From subacute thyroiditis to Graves' disease in a patient with a solitary autonomous thyroid nodule

Program: Abstracts - Orals, Featured Poster Presentations, and Posters
Session: MON 471-496-Thyroid Neoplasia & Case Reports
Clinical
Monday, June 17, 2013: 1:45 PM-3:45 PM
Expo Halls ABC (Moscone Center)

Poster Board MON-493
Peter Wiesli*1, Michael Braendle2 and Joel Capraro1
1Kantonsspital Frauenfeld, Frauenfeld, Switzerland, 2Kantonsspital St Gallen, St Gallen, Switzerland
Introduction

Subacute thyroiditis usually resolves within some weeks. Recurrent episodes may occur occasionally and rarely, subacute thyroiditis may induce thyroid autoimmune disease.

Clinical Case

A 49 year old woman complained of a sore throat, malaise and fever since 3 weeks. Clinical examination revealed a tender thyroid gland. Laboratory findings showed an increased erythrocyte sedimentation rate (82mm/h) and thyrotoxicosis (fT4 41.3pmol/l, norm 9-23, TSH <0.005mU/l, norm 0.27-4.2). TSH receptor- and TPO antibodies were negative. Ultrasonography of the thyroid gland showed signs of thyroiditis in the right lobe and a solitary nodule of 2cm in diameter in the left lobe. Thyroid technetium-99m uptake was increased to 1.9% in the left thyroid nodule, whereas no uptake was seen in the right lobe. Fine needle aspiration of the right thyroid lobe was performed and cytology revealed granulomatous thyroiditis with giant cells. We initiated a therapy with nonsteroidal anti-inflammatory drugs and glucocorticoids. Thyroid hormones normalized within 3 months (fT4 14.2 pmol/l, TSH 1.9 mU/l), indicating that thyrotoxicosis was mediated by subacute thyroiditis and not by the autonomous adenoma. 8 months after the initial presentation, the patient presented again with clinical signs of thyrotoxicosis (weight loss, tremor, and tachycardia) and recurrence of hyperthyroidism was biochemically confirmed (fT4 50 pmol/l, TSH <0.0002 mU/l). Thyroid gland was no more painful and no signs of inflammation were found in the laboratory evaluation. Both, TSHR- (3.7 U/l, norm < 1.8) and TPO-antibodies (134 U/ml, norm <60) became positive. Thyroid technetium-99m scan showed an increased uptake now in both lobes (1.5% in the right and 2.9% in the left lobe, respectively), suggesting Graves’ disease as cause of hyperthyroidism. Radioactive iodine therapy resulted in hypothyroidism and lifelong levothyroxine substitution therapy.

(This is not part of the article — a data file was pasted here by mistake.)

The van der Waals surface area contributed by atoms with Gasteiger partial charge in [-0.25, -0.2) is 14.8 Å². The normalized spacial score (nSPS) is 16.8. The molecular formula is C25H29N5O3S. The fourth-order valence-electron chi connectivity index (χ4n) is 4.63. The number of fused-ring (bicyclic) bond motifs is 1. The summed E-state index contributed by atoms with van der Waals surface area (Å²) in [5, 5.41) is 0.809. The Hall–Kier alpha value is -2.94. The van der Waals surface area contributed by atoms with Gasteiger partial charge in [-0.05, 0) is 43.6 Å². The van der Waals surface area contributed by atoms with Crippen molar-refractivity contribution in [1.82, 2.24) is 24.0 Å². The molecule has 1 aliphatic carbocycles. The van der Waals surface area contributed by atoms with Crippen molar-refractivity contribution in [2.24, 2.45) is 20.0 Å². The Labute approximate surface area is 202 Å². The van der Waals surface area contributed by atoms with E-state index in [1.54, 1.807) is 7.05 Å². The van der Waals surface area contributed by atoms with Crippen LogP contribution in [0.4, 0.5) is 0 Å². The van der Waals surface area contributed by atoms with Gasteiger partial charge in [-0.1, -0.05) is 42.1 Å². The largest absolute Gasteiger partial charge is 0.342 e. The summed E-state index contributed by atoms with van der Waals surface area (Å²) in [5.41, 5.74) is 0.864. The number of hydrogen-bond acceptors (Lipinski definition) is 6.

Conclusion

In this patient with an incidental autonomous thyroid nodule, subacute thyroiditis induced thyroid autoimmunity and triggered Graves’ disease.

Nothing to Disclose: PW, MB, JC

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